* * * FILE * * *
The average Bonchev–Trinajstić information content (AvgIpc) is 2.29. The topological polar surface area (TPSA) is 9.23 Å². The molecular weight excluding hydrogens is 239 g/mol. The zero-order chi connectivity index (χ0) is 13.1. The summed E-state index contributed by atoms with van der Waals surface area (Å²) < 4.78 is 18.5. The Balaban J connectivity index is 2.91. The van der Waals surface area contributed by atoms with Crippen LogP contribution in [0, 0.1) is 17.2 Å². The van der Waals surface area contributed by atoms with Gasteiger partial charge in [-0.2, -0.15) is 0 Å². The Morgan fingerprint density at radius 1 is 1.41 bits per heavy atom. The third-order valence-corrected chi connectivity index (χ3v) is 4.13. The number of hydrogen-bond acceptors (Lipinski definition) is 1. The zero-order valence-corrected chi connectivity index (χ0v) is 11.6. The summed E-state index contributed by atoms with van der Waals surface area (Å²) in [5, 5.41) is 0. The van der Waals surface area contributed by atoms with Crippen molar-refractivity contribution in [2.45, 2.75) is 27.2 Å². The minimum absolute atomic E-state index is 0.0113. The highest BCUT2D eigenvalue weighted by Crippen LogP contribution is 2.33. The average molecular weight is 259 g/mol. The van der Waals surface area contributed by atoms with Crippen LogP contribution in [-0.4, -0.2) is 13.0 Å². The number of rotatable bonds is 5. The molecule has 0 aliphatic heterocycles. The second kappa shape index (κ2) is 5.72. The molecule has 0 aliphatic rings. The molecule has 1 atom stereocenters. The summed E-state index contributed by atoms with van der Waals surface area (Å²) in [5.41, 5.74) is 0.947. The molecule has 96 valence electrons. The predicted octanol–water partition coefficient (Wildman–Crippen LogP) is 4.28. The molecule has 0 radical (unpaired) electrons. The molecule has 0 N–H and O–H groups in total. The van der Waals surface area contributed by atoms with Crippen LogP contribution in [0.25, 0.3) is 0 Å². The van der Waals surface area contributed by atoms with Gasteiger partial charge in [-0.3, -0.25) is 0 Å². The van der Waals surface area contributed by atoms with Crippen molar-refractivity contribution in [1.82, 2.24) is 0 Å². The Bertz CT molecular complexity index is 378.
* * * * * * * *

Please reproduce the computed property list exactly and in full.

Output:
The average Bonchev–Trinajstić information content (AvgIpc) is 2.29. The topological polar surface area (TPSA) is 9.23 Å². The molecular weight excluding hydrogens is 239 g/mol. The zero-order chi connectivity index (χ0) is 13.1. The summed E-state index contributed by atoms with van der Waals surface area (Å²) < 4.78 is 18.5. The Balaban J connectivity index is 2.91. The van der Waals surface area contributed by atoms with Crippen LogP contribution in [0, 0.1) is 17.2 Å². The van der Waals surface area contributed by atoms with Gasteiger partial charge in [-0.2, -0.15) is 0 Å². The Morgan fingerprint density at radius 1 is 1.41 bits per heavy atom. The third-order valence-corrected chi connectivity index (χ3v) is 4.13. The number of hydrogen-bond acceptors (Lipinski definition) is 1. The zero-order valence-corrected chi connectivity index (χ0v) is 11.6. The summed E-state index contributed by atoms with van der Waals surface area (Å²) in [5, 5.41) is 0. The van der Waals surface area contributed by atoms with Crippen molar-refractivity contribution in [2.45, 2.75) is 27.2 Å². The minimum absolute atomic E-state index is 0.0113. The highest BCUT2D eigenvalue weighted by Crippen LogP contribution is 2.33. The average molecular weight is 259 g/mol. The van der Waals surface area contributed by atoms with Crippen LogP contribution in [-0.4, -0.2) is 13.0 Å². The number of rotatable bonds is 5. The molecule has 0 aliphatic heterocycles. The second kappa shape index (κ2) is 5.72. The molecule has 0 aliphatic rings. The molecule has 1 atom stereocenters. The summed E-state index contributed by atoms with van der Waals surface area (Å²) in [5.41, 5.74) is 0.947. The molecule has 96 valence electrons. The predicted octanol–water partition coefficient (Wildman–Crippen LogP) is 4.28. The molecule has 0 radical (unpaired) electrons. The molecule has 0 N–H and O–H groups in total. The van der Waals surface area contributed by atoms with Crippen LogP contribution in [0.25, 0.3) is 0 Å². The van der Waals surface area contributed by atoms with Gasteiger partial charge in [-0.3, -0.25) is 0 Å². The van der Waals surface area contributed by atoms with Crippen molar-refractivity contribution in [1.82, 2.24) is 0 Å². The Bertz CT molecular complexity index is 378.